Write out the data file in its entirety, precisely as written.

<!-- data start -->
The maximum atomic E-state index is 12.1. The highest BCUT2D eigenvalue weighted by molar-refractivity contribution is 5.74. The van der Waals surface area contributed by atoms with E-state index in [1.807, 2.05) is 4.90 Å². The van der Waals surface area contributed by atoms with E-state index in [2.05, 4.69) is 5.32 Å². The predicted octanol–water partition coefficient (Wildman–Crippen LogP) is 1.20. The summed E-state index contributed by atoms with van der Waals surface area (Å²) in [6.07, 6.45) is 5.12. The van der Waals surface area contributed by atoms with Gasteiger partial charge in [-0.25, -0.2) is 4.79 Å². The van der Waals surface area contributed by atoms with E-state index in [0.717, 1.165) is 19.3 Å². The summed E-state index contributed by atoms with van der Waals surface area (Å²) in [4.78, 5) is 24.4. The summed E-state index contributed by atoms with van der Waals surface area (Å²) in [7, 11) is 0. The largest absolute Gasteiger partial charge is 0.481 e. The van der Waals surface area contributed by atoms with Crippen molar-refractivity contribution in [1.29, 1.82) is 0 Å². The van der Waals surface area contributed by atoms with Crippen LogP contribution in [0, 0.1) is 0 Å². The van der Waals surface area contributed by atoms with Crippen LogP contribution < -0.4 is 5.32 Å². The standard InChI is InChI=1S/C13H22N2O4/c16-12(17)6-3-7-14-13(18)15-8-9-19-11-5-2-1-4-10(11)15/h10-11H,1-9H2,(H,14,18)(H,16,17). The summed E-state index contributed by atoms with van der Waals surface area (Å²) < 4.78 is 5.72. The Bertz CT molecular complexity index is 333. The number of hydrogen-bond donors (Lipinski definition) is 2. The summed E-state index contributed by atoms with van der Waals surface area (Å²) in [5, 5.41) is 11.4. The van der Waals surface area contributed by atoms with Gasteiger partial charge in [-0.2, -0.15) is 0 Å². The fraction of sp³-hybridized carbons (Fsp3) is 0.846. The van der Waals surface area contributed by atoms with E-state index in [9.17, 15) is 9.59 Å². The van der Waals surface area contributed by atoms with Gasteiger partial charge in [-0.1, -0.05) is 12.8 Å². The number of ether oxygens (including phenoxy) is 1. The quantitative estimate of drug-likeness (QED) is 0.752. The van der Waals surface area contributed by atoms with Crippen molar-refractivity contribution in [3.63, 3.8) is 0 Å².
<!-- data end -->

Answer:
The maximum atomic E-state index is 12.1. The highest BCUT2D eigenvalue weighted by molar-refractivity contribution is 5.74. The van der Waals surface area contributed by atoms with E-state index in [1.807, 2.05) is 4.90 Å². The van der Waals surface area contributed by atoms with E-state index in [2.05, 4.69) is 5.32 Å². The predicted octanol–water partition coefficient (Wildman–Crippen LogP) is 1.20. The summed E-state index contributed by atoms with van der Waals surface area (Å²) in [6.07, 6.45) is 5.12. The van der Waals surface area contributed by atoms with Gasteiger partial charge in [-0.25, -0.2) is 4.79 Å². The van der Waals surface area contributed by atoms with E-state index in [0.717, 1.165) is 19.3 Å². The summed E-state index contributed by atoms with van der Waals surface area (Å²) in [4.78, 5) is 24.4. The summed E-state index contributed by atoms with van der Waals surface area (Å²) in [7, 11) is 0. The largest absolute Gasteiger partial charge is 0.481 e. The van der Waals surface area contributed by atoms with Crippen molar-refractivity contribution in [1.29, 1.82) is 0 Å². The van der Waals surface area contributed by atoms with Crippen LogP contribution in [0, 0.1) is 0 Å². The van der Waals surface area contributed by atoms with Crippen LogP contribution < -0.4 is 5.32 Å². The standard InChI is InChI=1S/C13H22N2O4/c16-12(17)6-3-7-14-13(18)15-8-9-19-11-5-2-1-4-10(11)15/h10-11H,1-9H2,(H,14,18)(H,16,17). The summed E-state index contributed by atoms with van der Waals surface area (Å²) < 4.78 is 5.72. The Bertz CT molecular complexity index is 333. The number of hydrogen-bond donors (Lipinski definition) is 2. The summed E-state index contributed by atoms with van der Waals surface area (Å²) in [5, 5.41) is 11.4. The van der Waals surface area contributed by atoms with Gasteiger partial charge in [-0.2, -0.15) is 0 Å². The fraction of sp³-hybridized carbons (Fsp3) is 0.846. The van der Waals surface area contributed by atoms with E-state index in [9.17, 15) is 9.59 Å². The van der Waals surface area contributed by atoms with Gasteiger partial charge in [-0.1, -0.05) is 12.8 Å². The number of ether oxygens (including phenoxy) is 1. The quantitative estimate of drug-likeness (QED) is 0.752. The van der Waals surface area contributed by atoms with Crippen molar-refractivity contribution in [3.63, 3.8) is 0 Å².